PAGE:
Biography of an Enigmatic Woman: Emily Dickinson

February 18, 2020
One of the most enigmatic figures in American poetry is Emily Dickinson. What is clear is that she broke boundaries through her writing, again and again. She was a unique woman whose life has spawned many legends.

Emily Dickinson is considered one of the greatest poets of all time. Thus, the fact that she only published six successful poems during her lifetime is curious.

She was an enigmatic woman to the point that scholars still don’t understand many aspects of her life, which is subject to all kinds of speculation.

One of these mysteries is that she wrote over 300 passionate love poems… for someone. Nobody knows who this great love was, especially because she never had a romantic partner. In fact, Emily Dickinson died single, and probably a virgin.

“If I read a book and it makes my whole body so cold no fire can warm me, I know that is poetry.”

-Emily Dickinson-

In addition, it isn’t clear whether some of her habits were eccentricities or if she suffered from a more serious emotional problem. What is obvious is that she was an extraordinary poet, who’s now compared to other greats such as Edgar Allan Poe or Walt Whitman.

An open book in a sunny field.

Emily Dickinson had a happy childhood

Emily Dickinson was born into a very privileged family in New England. Her family had strong protestant and puritan traditions, which profoundly influenced her life and poetry. However, she never defined her style completely. Sometimes, she seemed like a classic mystic. Other times, she seemed a pagan.

Emily came into the word on December 10, 1830, in Amherst, Massachusetts. Her father, like other members of the family, was an important government figure.

Her family opened one of the first school for girls. It was rare at a time when girls seldom received a formal education.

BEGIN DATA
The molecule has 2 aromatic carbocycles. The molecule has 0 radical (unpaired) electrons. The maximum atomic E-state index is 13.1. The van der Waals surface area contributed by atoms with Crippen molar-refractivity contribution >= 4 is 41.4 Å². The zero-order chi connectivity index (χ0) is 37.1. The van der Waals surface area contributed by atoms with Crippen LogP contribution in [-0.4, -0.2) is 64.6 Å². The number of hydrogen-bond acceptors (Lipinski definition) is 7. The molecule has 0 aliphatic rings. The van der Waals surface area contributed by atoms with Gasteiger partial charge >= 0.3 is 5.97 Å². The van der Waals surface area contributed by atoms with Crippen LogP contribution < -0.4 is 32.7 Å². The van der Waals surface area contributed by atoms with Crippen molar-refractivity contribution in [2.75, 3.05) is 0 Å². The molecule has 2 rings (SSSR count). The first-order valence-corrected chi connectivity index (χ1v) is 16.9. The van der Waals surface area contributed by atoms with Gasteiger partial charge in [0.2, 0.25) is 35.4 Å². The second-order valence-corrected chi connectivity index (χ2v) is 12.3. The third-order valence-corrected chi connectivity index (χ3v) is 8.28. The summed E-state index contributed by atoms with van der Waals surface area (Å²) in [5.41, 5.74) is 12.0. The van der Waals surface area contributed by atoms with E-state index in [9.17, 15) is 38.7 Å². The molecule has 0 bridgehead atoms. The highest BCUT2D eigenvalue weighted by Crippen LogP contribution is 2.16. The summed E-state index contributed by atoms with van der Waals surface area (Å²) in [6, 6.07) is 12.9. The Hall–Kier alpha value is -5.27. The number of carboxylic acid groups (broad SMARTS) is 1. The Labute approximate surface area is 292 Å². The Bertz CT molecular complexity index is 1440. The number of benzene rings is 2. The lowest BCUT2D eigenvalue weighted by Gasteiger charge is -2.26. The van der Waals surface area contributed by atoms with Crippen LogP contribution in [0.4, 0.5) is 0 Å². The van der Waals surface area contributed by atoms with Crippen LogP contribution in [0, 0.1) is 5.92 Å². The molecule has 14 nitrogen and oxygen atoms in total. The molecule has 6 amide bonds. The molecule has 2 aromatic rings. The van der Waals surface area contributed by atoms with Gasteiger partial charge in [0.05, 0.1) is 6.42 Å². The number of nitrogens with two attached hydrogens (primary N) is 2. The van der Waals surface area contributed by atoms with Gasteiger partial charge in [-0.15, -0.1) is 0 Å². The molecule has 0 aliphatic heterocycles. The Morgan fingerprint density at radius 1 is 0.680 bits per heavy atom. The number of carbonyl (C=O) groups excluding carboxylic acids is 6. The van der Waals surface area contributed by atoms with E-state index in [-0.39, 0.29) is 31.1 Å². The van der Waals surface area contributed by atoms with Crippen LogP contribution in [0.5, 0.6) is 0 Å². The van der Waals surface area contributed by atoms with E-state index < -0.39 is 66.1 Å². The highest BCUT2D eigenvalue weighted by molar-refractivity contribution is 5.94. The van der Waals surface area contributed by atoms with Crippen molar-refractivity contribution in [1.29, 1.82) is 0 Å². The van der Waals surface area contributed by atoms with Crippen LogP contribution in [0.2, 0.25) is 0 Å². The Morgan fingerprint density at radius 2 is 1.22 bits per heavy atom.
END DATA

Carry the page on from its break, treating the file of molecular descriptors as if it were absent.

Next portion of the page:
The future poet went to elementary school there and learned about basic science. She also took piano classes from her aunt and other private classes. These included gardening and horticulture, tasks she loved until her last day of life. Likewise, she was a fan of astronomy.

A peculiar young woman

Once she completed her basic education, Emily Dickinson left to study at a seminary for young people. She studied academically, but her main goal was to educate religious missionaries.

Teachers proposed her to dedicate herself to this activity, but after much thought, she decided not to. Thus, she graduated as a “non-convert”.

Actually, she left the seminary due to health problems. Scholars know that she was a fan of poetry and loved making up stories for her classmates from a very young age. Once out of the seminary, she returned to her parents’ house and stayed there for the rest of her life.

Two men awakened great interest in her. One was Benjamin Franklin Newton, a bright and intelligent man, who entered her life to recommend readings and flatter her intelligence. However, this possible suitor had tuberculosis, and perhaps, for this reason, was kept away from her. He died shortly after, which caused her great pain.

The other man was Charles Wadsworth, a pastor who was also a pianist. He was married, and supposedly put distance between them to avoid “falling into temptation”. However, this isn’t totally confirmed. She admired him deeply, but he also died.

A photograph of Dickinson.

Eccentricities and genius

Many biographers speculate that her love poems were dedicated to these men. However, a more plausible theory is that her object of affection was Susan Gilbert. She was her childhood friend, and also her brother’s wife. This might explain why so much mystery surrounds her relationships and affections.

Emily Dickinson not only refused to publish her works but even refused to share them with those closest to her. As a result, only six of her 1,800 poems were published while she was alive.

She spent the last 15 years of her life secluded. First, in her home, and then in her room. She also adopted the habit of only wearing white.

During that time, she only went outside to tend to her garden, spending the rest of her day inside. She died of kidney problems on May 15, 1886.

Her younger sister and faithful admirer, Vinnie, found 40 volumes of poetry bound in notebooks that Emily had hidden. Vinnie is the one who shared this extraordinary work with the world.

Chávez, F. E. (2007). El silencio de Dickinson. Lectora: revista de dones i textualitat, (13), 61-68.